At this point, I let go of the flipchart so that it balances for a moment on two legs.
I have tried to balance the flipchart as evenly as I can, so that I myself don’t know which way gravity will take it.
It could fall forwards, all the way forwards, and slam loudly down on the carpet, or it could tip backwards, the rear leg extending, and it could land on that leg and restabilize, or the leg might not extend fast enough, and the flipchart could crash loudly on the carpet that way.
Just as the flipchart has made clear it’s going forwards or backwards, I grab hold of it again.
You are relieved – it’s stable. It’s not going to make a very loud noise and possibly break. And get me into trouble with the organizers.
I say, You were interested in the flipchart, weren’t you? You were very focussed on it – to the exclusion of the rest of the room, including me. What was going to happen? Which way was it going to fall? Because it was out of balance, and because it could go one way or the other, you – as an alert creature – couldn’t help looking at it.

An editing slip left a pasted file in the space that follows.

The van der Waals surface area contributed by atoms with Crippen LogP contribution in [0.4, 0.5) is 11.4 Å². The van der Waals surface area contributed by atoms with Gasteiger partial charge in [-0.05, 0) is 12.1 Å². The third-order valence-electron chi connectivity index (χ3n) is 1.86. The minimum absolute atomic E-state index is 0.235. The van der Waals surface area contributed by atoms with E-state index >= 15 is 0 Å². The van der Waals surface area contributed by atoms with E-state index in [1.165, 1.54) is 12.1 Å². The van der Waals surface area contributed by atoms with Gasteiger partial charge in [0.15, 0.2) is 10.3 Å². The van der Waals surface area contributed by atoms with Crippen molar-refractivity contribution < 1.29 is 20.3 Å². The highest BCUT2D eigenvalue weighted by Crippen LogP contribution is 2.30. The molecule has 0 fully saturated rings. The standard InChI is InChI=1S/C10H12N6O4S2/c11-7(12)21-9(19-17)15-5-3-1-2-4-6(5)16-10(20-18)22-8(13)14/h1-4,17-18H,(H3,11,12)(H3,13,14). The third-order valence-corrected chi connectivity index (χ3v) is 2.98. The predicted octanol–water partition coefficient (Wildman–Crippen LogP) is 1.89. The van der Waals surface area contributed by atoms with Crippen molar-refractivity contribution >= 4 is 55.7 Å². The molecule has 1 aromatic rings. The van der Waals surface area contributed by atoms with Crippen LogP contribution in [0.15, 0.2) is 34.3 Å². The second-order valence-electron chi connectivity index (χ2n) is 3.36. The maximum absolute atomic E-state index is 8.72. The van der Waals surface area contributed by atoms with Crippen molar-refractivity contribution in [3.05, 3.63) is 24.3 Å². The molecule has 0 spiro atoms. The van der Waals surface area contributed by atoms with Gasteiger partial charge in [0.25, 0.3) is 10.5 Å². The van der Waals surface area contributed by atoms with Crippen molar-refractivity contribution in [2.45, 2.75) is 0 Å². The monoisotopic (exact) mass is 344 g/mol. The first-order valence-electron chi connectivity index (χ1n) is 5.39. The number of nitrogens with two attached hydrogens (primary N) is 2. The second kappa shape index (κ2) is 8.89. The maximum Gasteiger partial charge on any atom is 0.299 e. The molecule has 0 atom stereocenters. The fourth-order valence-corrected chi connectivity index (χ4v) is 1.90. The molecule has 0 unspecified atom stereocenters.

FROM FLIPCHART TO TRAIN
Imagine you are on a platform at a country station, waiting for a train. The train before yours has just got in, and you see a mother with two young children running across the railway bridge from the opposite platform, hoping to catch that train. The doors are still open, and the mother and children are getting closer, but then one of the children drops its cuddly toy.
The mother tries to pull the child on, but it resists – it wants to go back for the cuddly toy.
The mother relents, runs back, grabs the toy herself, and resumes the dash towards the train – the doors of which have now begun to beep.
Not just you, everyone on the platform is likely to be caught up in this fascinating binary drama. Will they make it or won’t they?
Perhaps someone intervenes, to hold the doors open. Perhaps the mother makes it through, and the first child, but then the doors close and the second child is left on the platform as the train pulls away.
Have you noticed that someone was in the wrong place? (The mother and children not already on the right platform.) And then something was in the wrong place? (The cuddly toy no longer in the child’s grasp.) And that something went wrong, and then more wrong? (The toy being dropped causing the slight delay that meant the second child was left behind.) But because I’m not that cruel, at least not in a masterclass, I say, But it’s alright – this time the mother and her children make it onto the train. It was the toy that fell down again, onto the track, and was left behind.
Now, I say, back to the flipchart. I rest it back on its swingy rear leg and walk away from it. How interesting is it to you now?